In 1994, during a company retreat on Florida's Gold Coast, at the Mediterranean styled Boca Raton Hotel, a group of “innovative” JPMorgan employees developed the credit derivative, among other financial products, during a brainstorming project, by the pool (Tett). A credit derivative is “privately held negotiable bilateral contract” ("Credit Derivative") that helps the implementer to control the amount of risk they are exposed to. A bank, for example, worried about a customer that may not be able to make payments on their loan, can insulate itself against the risk of loss, by giving the risk to another entity, while still maintaining the loan on their books ("Credit Derivative"). In effect, credit derivatives match those investors that want risk, with those that do not want risk. The brainstormers realized that this financial product had the potential to become huge. The credit derivative concept was not their original idea, but JPMorgan Chase was the first to create, what was in effect an industrial assembly line for massive credit derivative deals, so that a bundle of loans could be handled at once (Tett). The objective of these derivatives, was to circumvent regulatory strictures. The bank was able to hood wink regulators into believing that they no longer needed to set aside backup funds to cover potential defaults made by borrowers. Credit derivatives served two purposes, it shifted risk from JPMorgan Chase’s books, and it created a lucrative new market that made billions of dollars in fees for financial organizations (Tett).
It is arguable whether credit derivatives were the fulcrum that brought on the 2008 financial crisis (Hannon; Partnoy). JPMorgan Chase’s Bill Winters, CEO during the crisis, said that the failure was not due to credit derivatives, but to “bad mortgage lending” (Hannon) practices. Yet, Frank Partnoy, who traded with Morgan Stanley said that credit derivatives contributed to the intensity of the failure. But for credit derivatives, the problem would have been a manageable one (Partnoy).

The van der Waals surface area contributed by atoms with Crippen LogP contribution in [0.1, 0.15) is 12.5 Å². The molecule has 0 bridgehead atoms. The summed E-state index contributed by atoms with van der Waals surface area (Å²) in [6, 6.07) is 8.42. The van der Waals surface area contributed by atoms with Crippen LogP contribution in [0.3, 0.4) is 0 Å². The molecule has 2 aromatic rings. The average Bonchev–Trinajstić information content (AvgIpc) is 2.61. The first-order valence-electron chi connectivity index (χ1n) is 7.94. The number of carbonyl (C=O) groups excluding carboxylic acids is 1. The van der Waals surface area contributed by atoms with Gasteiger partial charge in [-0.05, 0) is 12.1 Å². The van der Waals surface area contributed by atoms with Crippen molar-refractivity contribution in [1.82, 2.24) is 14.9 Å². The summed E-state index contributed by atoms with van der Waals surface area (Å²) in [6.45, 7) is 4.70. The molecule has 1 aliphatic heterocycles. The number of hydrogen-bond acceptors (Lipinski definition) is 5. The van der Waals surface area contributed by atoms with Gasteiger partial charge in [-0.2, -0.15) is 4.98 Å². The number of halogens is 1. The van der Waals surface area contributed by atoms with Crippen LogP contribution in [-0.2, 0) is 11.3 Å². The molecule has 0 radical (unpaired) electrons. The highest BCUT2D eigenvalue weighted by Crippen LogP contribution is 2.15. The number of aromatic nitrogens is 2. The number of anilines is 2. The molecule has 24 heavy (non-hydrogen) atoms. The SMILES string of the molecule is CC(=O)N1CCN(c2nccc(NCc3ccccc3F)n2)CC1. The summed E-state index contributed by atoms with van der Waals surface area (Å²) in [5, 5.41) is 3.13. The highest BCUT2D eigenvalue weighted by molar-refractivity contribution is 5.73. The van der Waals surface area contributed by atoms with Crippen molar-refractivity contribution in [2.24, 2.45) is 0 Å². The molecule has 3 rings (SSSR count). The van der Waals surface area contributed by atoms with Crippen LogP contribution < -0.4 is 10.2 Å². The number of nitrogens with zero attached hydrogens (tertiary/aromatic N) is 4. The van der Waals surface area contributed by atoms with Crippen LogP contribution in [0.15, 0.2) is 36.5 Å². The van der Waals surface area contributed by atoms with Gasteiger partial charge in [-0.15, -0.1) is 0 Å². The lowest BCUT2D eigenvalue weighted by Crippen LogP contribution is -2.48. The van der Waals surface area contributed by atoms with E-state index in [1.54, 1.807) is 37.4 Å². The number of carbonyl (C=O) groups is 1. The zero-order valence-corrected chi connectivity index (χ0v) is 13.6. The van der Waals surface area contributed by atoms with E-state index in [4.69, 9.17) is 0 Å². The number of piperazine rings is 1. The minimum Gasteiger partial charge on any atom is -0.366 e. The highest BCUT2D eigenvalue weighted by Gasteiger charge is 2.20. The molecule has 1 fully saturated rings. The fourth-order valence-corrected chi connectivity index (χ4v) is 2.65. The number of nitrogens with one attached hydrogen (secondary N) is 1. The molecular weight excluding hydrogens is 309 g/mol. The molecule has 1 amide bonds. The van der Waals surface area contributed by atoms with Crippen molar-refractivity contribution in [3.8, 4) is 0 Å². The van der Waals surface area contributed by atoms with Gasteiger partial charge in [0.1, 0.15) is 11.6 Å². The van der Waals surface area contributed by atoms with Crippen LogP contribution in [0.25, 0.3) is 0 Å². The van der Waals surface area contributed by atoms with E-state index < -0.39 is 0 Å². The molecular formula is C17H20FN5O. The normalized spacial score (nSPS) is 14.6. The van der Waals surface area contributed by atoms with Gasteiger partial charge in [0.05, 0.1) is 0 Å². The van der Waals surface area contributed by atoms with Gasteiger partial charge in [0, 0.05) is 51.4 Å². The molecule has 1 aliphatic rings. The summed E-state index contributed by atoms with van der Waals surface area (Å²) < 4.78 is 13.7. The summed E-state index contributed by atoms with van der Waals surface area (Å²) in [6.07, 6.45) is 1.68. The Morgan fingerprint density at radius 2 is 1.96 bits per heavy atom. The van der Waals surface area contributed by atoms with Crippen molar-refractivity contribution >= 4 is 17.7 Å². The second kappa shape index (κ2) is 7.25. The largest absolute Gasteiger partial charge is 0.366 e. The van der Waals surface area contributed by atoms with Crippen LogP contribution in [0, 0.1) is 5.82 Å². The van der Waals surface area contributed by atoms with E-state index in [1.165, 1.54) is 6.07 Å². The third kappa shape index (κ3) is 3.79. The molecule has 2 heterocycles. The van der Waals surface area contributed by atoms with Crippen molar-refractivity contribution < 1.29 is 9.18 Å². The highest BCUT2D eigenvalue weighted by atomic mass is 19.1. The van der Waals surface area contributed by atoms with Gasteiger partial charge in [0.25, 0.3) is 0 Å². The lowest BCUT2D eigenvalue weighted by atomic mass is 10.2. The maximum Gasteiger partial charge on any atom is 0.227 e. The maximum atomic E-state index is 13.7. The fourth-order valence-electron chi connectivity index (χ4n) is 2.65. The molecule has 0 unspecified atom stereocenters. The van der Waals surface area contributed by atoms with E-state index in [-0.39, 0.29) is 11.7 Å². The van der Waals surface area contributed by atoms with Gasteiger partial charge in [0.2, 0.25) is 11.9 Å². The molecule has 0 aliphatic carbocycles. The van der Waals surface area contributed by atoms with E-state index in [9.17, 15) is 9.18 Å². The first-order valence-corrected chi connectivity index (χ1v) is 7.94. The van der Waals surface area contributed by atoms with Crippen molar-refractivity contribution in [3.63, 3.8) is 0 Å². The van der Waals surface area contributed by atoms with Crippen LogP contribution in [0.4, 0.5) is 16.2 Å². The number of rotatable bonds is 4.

The Bailout. In 2008, JPMorgan Chase’s strategies created an environment that required them to be bailout by the U. S. government, because they were considered “to big to fail” (Tett). They were so much a part of the fabric of America, that if they failed, the entire country would fail. As a result of the U. S. Treasury Department’s Capital Purchase Program, JPMorgan Chase, and eight other big banks received $25 billion from the Troubled Asset Relief Program (TARP). JPMorgan Chase was not as enveloped in the subprime mortgage securities as other banks were. They recognized early (though later ignored their initial reticence) that there were major issues associated with innovation in the subprime mortgage market. Despite their accurate initial perceptions, though, JPMorgan Chase, began to enter the market, and hit it as hard as they could, despite indications that there were signs of the beginning of a decline in the housing market (Tett).
Prior to the financial crisis the company was considered a middle of the road performer (Tett). However, the company is now a leader in almost every category. JPMorgan Chase’s investment banking component was praised for its ability to survive economic downturns based on its 2009 success. JPMorgan Chase returned the $25 billion obtained from TARP in June of 2009.
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Partnoy, Frank. F.I.A.S.C.O.: The Inside Story of a Wall Street Trader. Westminster: Penguin, 1999 Print.
Tett, Gillian. Fool's Gold: How the Bold Dream of a Small Tribe at J.P. Morgan Was Corrupted by Wall Street Greed and Unleashed a Catastrophe. New York: Free Press, 2009 Print.
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Town, Phil. "Market Capitalization Meaning: Why Price Doesn’t Always Equal Value." Rule. Rule 1 Investing. n. d. Web. 24 August 2016. <http://www.ruleoneinvesting.com/blog/how-to-invest/market-capitalization-meaning-why-price-doesnt-always-equal-value/>.